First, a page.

Tebasaki, or deboned chicken wings, on the grill.
During the second of my 13 courses at Aki Kushiyaki, the server deposited a blue ceramic cup on the table. She didn’t explain it, but the intent was clear: My immediate future involved bites of meat on skewers. Lots of them. Afterward, those little bamboo sticks had to go somewhere.
Technically skewers only show up in about half of the bites that make up dinner at this new kushiyaki restaurant in Madison Valley. The real star might be the binchotan charcoal, unseen back in the kitchen but generating hours of consistently high heat without smoke. The meat coming off this grill sports that covetable seared exterior, but stays impressively juicy inside.
Andy Tsang was skeptical when he visited his first kushiyaki restaurant in Tokyo’s Ginza district. His sister, who lives in Japan, had wrangled a hard-to-acquire reservation. But, all that money…for grilled meat on sticks? Why not just head to the nearest street food enclave for some yakitori?
After that meal, Tsang was such a convert, he returned to train in the kitchen. Back in Seattle, he co-owns Arashi Ramen, but now you’ll find him most nights in Aki’s glassed-in kitchen, orchestrating tender tsukune chicken meatballs, bites of A5 Miyazaki wagyu, and even the occasional scoop of ice cream over that high, clean heat. (Tsang stays coy about how the latter stays in scoop formation, but says the secret isn’t marshmallow.)
Kushiyaki restaurants are a relatively recent development in Japan, he says. The word translates, simply, to “grilled skewers.” In Tokyo dining vernacular, it’s a high-end restaurant that takes a sort of omakase approach to foodstuffs on sticks. I arrived at Aki prepared for meat sweats or at least the state of uncomfortable fullness generally associated with 13 rounds of grilled protein. But dinner here is a special occasion, a careful choreography of composed bites that center on chicken, with the occasional foray into duck or beef.
Grilling this way heightens each cut’s particular nuance. A drumstick-shaped chicken meatball offers a deeply different experience than the deboned wing. Tsang spends hours alone on the momo course, precision cutting petite bundles of thigh meat wrapped in skin. He puts three on a single skewer, ensuring weight is evenly balanced, “so when I grill, they will not roll around” and cook unevenly.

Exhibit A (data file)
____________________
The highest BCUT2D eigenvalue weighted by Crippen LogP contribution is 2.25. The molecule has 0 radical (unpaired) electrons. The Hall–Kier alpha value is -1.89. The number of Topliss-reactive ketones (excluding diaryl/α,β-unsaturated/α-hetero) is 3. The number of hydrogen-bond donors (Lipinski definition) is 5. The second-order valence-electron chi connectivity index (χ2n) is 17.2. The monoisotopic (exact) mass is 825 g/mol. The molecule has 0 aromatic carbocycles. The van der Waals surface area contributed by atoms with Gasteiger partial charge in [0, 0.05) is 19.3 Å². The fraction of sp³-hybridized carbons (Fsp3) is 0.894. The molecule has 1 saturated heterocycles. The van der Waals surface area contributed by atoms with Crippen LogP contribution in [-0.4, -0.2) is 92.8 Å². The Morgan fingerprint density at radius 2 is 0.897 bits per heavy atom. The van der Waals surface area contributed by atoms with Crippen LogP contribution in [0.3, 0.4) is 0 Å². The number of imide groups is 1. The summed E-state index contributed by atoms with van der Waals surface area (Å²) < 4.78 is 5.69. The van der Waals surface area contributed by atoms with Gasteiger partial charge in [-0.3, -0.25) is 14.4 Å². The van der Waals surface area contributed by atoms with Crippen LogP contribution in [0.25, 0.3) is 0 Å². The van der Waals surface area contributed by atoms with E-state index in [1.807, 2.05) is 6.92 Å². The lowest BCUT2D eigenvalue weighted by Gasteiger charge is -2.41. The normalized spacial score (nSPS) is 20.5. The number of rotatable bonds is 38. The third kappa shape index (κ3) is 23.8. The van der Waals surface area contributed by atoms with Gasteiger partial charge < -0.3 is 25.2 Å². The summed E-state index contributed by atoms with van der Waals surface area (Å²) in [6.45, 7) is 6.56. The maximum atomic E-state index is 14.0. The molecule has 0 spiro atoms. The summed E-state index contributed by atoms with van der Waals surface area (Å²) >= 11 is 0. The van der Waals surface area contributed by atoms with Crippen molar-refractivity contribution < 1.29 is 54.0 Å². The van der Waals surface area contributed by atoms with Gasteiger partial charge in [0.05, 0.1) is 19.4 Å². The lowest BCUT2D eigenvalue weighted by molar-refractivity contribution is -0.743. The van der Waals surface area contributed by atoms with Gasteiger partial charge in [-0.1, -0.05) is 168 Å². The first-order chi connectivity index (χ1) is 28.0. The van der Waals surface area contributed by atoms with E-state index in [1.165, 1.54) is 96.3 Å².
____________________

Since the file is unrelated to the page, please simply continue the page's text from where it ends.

A nonstop grilled chicken ballet would fatigue even a devoted carnivore. Aki’s menu contains plenty of intermissions—a simple (but welcome) salad, a cool scoop of chicken liver pate with warm squares of toasted milk bread. I figured the snap pea course would be one of these interludes, but even vegetables come wrapped in tissue-thin pork belly. The grill preserves the pea pods’ inherent crunch, a pleasure seldom experienced encased in sizzling, seared pork, like an avant-garde sausage link.
“It’s going to be very hot and juicy inside,” my server warned when she presented the tomato course. They were wrapped in a sheet of pork belly too delicate to be called bacon. It was peak summer, with tomatoes all over Seattle’s menus, but none delivering that particular set of sensations.
These skewers were metal, thin as a wire. I deposited them in my blue cup. Its contents now totaled seven, each with a particular memory, like concert ticket stubs. By that point, a pristine piece of produce turned hot and meaty wasn’t a surprise. What was a surprise—the wagyu, practically crackling on the outside, but still rare and tender within.
This style of kushiyaki dining is hard to come by in the U.S.—the concept so new, its signature charcoal so hard to find here. Tsang, unable to get actual binchotan outside Japan, uses a version from Vietnam; curls of it sit on the tables to hold chopsticks. He and co-owner Sonny Ho managed to infuse a bit of Ginza glitz into a new construction building on Madison. It’s a room that likes its wood dark and its liquor bottles copious; the whiskey and sake selection occupies individual, backlit compartments. Japanese restaurants in this vein prefer the rarified charms of wine, says Tsang, but in the U.S., sake feels more special.
Not that your choice of beverage matters—dinner here is an occasion, full stop. A tiny welcome sign bearing each diner’s name awaits on tabletops. The staff keeps a close eye to ensure precision timing for Tsang’s handiwork, monitoring from behind the handsome bar so that level of scrutiny feels unobtrusive. Aki keeps kushiyaki 101 monologue at the start of the meal limited for similar reasons: You don’t need a lengthy tutorial to appreciate each bite. Just a cup for all those skewers.